24 Two More Examples Undersaving. Great Recession.

25 General Message Need to control phishing for phools.

26 Advantage Phisher? Or, Advantage Phool? General theory of advantages of phishers and weaknesses of phools.

27 World without Regulation History leading up to Meatpacking Inspection Act of 1906 and Pure Food and Drug Act of 1906.

28

29 Radam's Microbe Killer label, 1887

30 Suze (pronounced “Susie”) Orman

31 Suze Orman Enthusiastic Audiences. The 9 Steps to Financial Freedom: Practical and Spiritual Steps So You Can Stop Worrying. Financial advisees: do not follow rational budgeting. Test: expenditures do not add up. Real life: nothing left over for savings.

32 Statistical Portrait Could not raise $2,000. Low financial assets. Purchases and payday. Bankruptcies.

33 Theoretical Puzzle Why are there all those sleepless nights, with worries about unpaid bills? Keynes: “Lives of our Grandchildren.”

34 Answer to Puzzle Businessmen’s Goals: – For you to spend your money. “How much is that doggie in the window?” Continual temptation: – Shop windows. – Supermarket aisles. – Renting/buying a house. – Buying a car.

35 Endemic Temptation Goes beyond credit cards. The nature of capitalist markets.

36 The Financial Crisis Phishing for phools as succinct explanation for what happened.

37 Reputation Mine Reputation for perfect avocadoes. I can sell you a rotten one. I will have mined my reputation. I will also have phished you for a phool.

38 Ratings Agencies Ratings agencies: for a century built up reputation. Job: to rate prob. of default for bonds. New task: rate prob. of default for derivatives. Possibility: for reputation mine.

39 By Analogy Rotten avocadoes were rated perfect. Commanded high prices. Central-Valley-ful of growers: profitable business of producing rotten avocadoes.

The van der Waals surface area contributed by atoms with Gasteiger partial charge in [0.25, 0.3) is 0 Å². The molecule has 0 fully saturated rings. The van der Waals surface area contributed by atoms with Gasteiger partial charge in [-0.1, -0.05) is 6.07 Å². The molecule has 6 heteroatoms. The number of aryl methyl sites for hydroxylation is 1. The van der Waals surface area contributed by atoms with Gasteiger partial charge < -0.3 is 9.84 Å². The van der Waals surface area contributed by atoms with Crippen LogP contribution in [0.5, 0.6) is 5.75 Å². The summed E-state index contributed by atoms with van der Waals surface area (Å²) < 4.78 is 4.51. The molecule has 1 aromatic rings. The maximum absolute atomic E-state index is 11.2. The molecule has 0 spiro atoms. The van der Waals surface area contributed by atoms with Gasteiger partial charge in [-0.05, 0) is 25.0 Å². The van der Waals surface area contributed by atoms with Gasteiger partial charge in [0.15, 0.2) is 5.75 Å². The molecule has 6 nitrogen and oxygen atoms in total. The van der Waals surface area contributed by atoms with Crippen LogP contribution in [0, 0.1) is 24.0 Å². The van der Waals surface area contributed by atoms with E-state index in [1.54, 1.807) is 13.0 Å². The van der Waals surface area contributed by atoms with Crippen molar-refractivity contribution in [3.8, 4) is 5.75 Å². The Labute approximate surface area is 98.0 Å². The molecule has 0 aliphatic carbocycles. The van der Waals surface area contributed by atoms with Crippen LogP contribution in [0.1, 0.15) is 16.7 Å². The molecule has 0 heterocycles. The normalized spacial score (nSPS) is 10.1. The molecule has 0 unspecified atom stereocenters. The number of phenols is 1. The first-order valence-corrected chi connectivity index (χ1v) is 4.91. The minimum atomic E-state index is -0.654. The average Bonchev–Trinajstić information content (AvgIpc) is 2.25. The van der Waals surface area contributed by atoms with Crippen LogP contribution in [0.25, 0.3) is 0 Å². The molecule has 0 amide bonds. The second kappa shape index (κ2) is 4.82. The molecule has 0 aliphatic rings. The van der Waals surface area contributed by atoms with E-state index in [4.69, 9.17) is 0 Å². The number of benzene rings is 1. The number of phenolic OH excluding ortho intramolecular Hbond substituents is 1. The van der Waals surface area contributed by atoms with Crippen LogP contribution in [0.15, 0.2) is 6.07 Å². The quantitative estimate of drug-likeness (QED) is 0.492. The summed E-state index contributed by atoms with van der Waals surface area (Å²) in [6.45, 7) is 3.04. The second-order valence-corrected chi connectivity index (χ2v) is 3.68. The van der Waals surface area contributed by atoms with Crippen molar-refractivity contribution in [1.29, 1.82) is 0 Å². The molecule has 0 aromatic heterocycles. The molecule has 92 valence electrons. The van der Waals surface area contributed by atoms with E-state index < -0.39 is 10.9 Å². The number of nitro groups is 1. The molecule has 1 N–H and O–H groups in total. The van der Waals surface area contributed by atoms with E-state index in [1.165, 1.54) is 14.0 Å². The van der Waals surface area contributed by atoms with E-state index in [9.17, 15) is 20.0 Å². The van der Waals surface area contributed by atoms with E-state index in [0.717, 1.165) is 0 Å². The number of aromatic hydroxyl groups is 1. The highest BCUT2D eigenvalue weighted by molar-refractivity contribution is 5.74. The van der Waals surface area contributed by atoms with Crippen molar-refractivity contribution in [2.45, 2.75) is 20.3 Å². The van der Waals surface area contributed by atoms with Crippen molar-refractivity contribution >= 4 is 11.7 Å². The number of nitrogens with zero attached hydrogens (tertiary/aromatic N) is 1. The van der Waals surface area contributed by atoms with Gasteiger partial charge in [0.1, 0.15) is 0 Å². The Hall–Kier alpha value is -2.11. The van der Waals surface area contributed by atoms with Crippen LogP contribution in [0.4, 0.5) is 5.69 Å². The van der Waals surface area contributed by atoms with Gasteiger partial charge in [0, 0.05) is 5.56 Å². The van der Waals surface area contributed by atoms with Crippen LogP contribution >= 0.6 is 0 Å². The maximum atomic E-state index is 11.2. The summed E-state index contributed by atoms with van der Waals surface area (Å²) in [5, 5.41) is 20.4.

40 Role of Leverage Commercial banks, hedge funds, investment banks borrowed short term and invested in the over-rated securities. When truth discovered that securities were rotten: – Owed much more than they owned.

41 The Four Questions How had original reputations been established? What made it profitable then to mine those reputations? Why were the buyers so naïve? Why was the financial system so vulnerable?

42 Future Chapters Chapter 6. Looting and Savings & Loan Crisis. Chapter 7. The Role of Advertising. Chapter 8. Mortgages and Credit Cards. Chapter 9. Lobbying. Chapter 10. Review of the Literature. Chapter 11. Socialist economies. Chapter 12. Conclusion.

43 Don’t Economists Know About Phishing For Phools? Yes: When we see it we recognize it and understand it. No: We have habits of mind that mask Phishing for Phools.

44 Economics 1 If people are well informed and smart: —competitive markets are “efficient”. Leaves out: — vulnerability to deception. Standard economics: —The exceptions are externalities. —Cure of externalities is taxes.

45 Weak Spots Can be tricked. Markets: Playing field for phishing for phools. IMF Friend: Should not combine “pathology.” Sloppy, wrong-minded and consequential: —Example: only one economist predicted crash.

46 An Analogy Old view of cancer: Viral: like an externality. New view of cancer: Extension of our own benign physiology. Phishing for Phools: Extension of benign markets to markets with naiveté.

47 Application of Analogy Standard economics: —Pathologies are due to externalities. Opposite view: —Competitive markets by their nature spawn deception and trickery. —Result of same profit motives that give us our prosperity.

48 Conclusion Phishing for phools is important. It creates bad equilibria. Especially so, if we think markets are totally benign and ignore the phish.